President Biden snapped at a reporter at the end of his press conference Wednesday in Geneva after she asked why he was "confident" Russian President Vladimir Putin would change his previously malign behavior.
Biden, who was walking away after saying he was committed to freeing Americans imprisoned in Russia, whirled around at his questioner and said, "I'm not confident he'll change his behavior. What in the hell, what do you do all the time?"
As CNN's Kaitlan Collins tried to speak, Biden stuck up a finger and continued, "When did I say I was confident? Let's get this straight. I said what will change their behavior is if the rest of the world reacts to them and diminishes their standing in the world. I'm not confident of anything. I'm just stating a fact."
"But given his past behavior has not changed, and in that press conference after sitting down with you for several hours, [Putin] denied any involvement in cyber attacks, he downplayed human rights abuses, he even refused to say [Russian dissident] Alexei Navalny's name. So, how does that account to a constructive meeting?" Collins asked.
"If you don't understand that, you're in the wrong business," Biden said, before finally walking away.
Biden's angry response didn't sit well with some reporters.
"If you’re the most powerful person in the world and you can’t field questions from the media without losing your temper, maybe you’re in the wrong business," New York Magazine's Olivia Nuzzi tweeted afterward.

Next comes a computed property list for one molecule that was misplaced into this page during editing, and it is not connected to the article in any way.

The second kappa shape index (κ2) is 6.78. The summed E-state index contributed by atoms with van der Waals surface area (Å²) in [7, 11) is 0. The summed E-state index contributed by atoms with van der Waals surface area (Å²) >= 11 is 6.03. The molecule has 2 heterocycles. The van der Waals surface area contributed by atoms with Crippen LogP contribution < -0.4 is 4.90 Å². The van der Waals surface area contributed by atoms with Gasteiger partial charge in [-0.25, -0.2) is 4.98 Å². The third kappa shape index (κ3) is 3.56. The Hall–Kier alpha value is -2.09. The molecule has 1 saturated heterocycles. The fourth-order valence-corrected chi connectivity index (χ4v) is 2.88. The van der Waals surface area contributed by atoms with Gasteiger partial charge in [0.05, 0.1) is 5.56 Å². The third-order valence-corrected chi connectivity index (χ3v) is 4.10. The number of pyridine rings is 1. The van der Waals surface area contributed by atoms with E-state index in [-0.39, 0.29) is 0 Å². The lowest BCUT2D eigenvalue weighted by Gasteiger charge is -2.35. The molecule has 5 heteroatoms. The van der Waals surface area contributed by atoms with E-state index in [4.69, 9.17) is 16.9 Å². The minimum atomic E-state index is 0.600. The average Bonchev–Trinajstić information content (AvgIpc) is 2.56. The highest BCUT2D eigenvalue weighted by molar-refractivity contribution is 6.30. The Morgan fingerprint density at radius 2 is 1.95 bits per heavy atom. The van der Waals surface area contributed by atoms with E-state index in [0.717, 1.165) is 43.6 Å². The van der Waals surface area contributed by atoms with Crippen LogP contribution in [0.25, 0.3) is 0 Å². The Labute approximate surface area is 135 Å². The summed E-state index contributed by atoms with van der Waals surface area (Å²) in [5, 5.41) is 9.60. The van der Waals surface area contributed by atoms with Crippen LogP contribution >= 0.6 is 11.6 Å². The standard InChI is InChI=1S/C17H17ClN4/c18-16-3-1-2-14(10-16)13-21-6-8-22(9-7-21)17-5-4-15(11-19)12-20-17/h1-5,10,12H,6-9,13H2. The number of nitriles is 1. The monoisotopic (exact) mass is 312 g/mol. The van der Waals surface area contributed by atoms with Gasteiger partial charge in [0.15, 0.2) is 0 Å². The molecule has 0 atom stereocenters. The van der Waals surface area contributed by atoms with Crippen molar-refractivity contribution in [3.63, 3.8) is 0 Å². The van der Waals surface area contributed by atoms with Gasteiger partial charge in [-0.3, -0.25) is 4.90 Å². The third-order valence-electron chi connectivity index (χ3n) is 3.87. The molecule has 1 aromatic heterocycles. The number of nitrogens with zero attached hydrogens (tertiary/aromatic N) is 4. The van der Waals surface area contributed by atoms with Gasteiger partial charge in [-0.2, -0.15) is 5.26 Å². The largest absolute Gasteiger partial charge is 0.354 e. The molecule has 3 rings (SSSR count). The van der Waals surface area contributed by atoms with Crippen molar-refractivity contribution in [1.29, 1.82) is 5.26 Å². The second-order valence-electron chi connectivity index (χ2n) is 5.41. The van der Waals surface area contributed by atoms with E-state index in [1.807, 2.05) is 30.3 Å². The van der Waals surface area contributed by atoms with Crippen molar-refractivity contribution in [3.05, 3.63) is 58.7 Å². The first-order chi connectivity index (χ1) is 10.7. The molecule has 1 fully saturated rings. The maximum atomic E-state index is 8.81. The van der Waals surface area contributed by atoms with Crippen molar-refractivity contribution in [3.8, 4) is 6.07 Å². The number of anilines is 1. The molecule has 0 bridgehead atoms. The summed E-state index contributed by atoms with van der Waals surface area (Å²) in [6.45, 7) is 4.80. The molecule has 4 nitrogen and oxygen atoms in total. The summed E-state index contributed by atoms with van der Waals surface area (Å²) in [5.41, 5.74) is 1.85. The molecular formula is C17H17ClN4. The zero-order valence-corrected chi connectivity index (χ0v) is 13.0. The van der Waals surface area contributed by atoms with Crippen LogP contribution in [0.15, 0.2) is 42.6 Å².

The rare unscripted moment came as Biden once again called on a pre-selected list of journalists before answering some shouted ones at the end, including from Fox News' Peter Doocy.
Biden apologized for his tone with Collins afterward, saying on the tarmac before boarding Air Force One he shouldn't have been a "wise guy."
Biden held a solo news conference after Putin completed his following their summit Wednesday in Geneva. The two leaders discussed the recent tensions between the two countries, including suspected Russian cyber attacks, as well as human rights issues.
Earlier in the press conference, he said the next few months would be a test of how effective the summit was.
"We're going to be able to look back in three to six months and say, 'Did the things we set out, did they work?'" Biden said. "That's going to be the test."